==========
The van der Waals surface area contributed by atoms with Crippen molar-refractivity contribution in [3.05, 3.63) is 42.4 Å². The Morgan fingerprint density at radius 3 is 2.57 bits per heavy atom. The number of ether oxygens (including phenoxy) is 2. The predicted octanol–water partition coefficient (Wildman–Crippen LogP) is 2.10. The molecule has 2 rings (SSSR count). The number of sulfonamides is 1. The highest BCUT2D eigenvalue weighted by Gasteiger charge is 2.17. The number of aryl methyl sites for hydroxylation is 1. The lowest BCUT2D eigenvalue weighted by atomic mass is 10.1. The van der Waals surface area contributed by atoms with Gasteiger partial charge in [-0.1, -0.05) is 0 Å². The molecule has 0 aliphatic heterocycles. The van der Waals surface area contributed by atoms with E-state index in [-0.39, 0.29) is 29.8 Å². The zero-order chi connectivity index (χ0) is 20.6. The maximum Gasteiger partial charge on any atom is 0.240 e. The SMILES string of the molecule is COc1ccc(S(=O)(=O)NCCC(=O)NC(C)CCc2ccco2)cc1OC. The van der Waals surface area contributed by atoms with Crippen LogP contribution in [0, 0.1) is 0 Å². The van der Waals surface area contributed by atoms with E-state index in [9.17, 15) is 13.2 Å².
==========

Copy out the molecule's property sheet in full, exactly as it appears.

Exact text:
The van der Waals surface area contributed by atoms with Crippen molar-refractivity contribution in [3.05, 3.63) is 42.4 Å². The Morgan fingerprint density at radius 3 is 2.57 bits per heavy atom. The number of ether oxygens (including phenoxy) is 2. The predicted octanol–water partition coefficient (Wildman–Crippen LogP) is 2.10. The molecule has 2 rings (SSSR count). The number of sulfonamides is 1. The highest BCUT2D eigenvalue weighted by Gasteiger charge is 2.17. The number of aryl methyl sites for hydroxylation is 1. The lowest BCUT2D eigenvalue weighted by atomic mass is 10.1. The van der Waals surface area contributed by atoms with Gasteiger partial charge in [-0.1, -0.05) is 0 Å². The molecule has 0 aliphatic heterocycles. The van der Waals surface area contributed by atoms with E-state index in [-0.39, 0.29) is 29.8 Å². The zero-order chi connectivity index (χ0) is 20.6. The maximum Gasteiger partial charge on any atom is 0.240 e. The SMILES string of the molecule is COc1ccc(S(=O)(=O)NCCC(=O)NC(C)CCc2ccco2)cc1OC. The van der Waals surface area contributed by atoms with Crippen LogP contribution in [0, 0.1) is 0 Å². The van der Waals surface area contributed by atoms with E-state index in [9.17, 15) is 13.2 Å².